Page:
Heralded for her award-winning career in Hollywood, Ashley Judd has often used her celebrity status to address a wide range of social and political issues across the world. As an actress, Judd has proven to be a box office draw while demonstrating her range in a variety of genres, thus earning multiple industry awards, and two nominations for both a Golden Globe and an Emmy.

Apart from acting, Judd has become increasingly involved in global humanitarian efforts and political activism. Since 2004, she's visited grassroots programs in 22 countries around the world, spending time with marginalized communities in fragile settings such as war zones, refugee camps, brothels, hospices, and orphanages. These days, Judd continues to combine her acting career with human rights and public health work around the globe, serving on various boards of directors and leadership advisory councils. She is also an accomplished writer who penned a memoir that became a New York Times bestseller.

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In 2009, Judd took a break from her busy life as actress-turned-activist to enroll in America's oldest and most prestigious university. To her surprise, Harvard University offered a master's degree in public administration for people exactly like her — established professionals, often in their 30s and 40s, who wished to garner skills for being in public service. Following some trepidation, Judd applied after reading about the center's work with exploited women. "I just began to weep," she said. "I thought, this is my home, these are my people, this is where I'm meant to go."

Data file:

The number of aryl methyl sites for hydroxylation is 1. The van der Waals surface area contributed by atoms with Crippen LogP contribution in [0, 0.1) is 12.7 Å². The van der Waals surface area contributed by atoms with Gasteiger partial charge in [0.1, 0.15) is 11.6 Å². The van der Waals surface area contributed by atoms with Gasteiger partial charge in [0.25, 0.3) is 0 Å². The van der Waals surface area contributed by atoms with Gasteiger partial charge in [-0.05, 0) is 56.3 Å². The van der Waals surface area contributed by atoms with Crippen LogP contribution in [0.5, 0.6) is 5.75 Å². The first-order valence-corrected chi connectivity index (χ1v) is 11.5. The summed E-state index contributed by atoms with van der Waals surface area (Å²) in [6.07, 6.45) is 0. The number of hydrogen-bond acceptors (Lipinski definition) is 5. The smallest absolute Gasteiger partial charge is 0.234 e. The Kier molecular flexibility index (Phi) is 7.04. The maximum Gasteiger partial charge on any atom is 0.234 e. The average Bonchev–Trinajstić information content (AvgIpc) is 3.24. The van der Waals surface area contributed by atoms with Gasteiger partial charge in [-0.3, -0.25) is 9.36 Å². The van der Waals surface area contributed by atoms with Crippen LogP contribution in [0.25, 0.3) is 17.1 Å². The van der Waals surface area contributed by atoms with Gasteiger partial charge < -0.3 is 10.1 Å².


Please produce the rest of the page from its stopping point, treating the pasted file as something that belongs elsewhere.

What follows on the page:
At Harvard, Judd excelled academically. She was awarded the Dean's Scholars Award for a paper in a class titled, "Gender Violence, Law and Society." In 2010 she graduated with a Mid-Career Master of Public Administration degree (MC/MPA) from the John F. Kennedy School of Government at Harvard. At her graduation was fellow actress Meryl Streep, who was receiving an honorary degree.

Since then, Judd has remained closely tied to her alma mater. In 2019 she was back on the Cambridge campus to take part in an important social justice panel discussion with NPR correspondent Carrie Johnson. Among the Harvard crowd, Judd discussed her assault by Harvey Weinstein and the beginnings of the MeToo and Time's Up movements for gender equality and action against sexual abuse. That same year, the Harvard Kennedy School's Women and Public Policy Program (WAPPP) announced that Judd had been named a WAPPP fellow for 2019-2020. In recognition of her many notable achievements, the fellowship gave the busy activist even more opportunities to strengthen the gender dimensions of her work, as well as to share her expertise and experiences with Harvard's faculty, fellows, and students.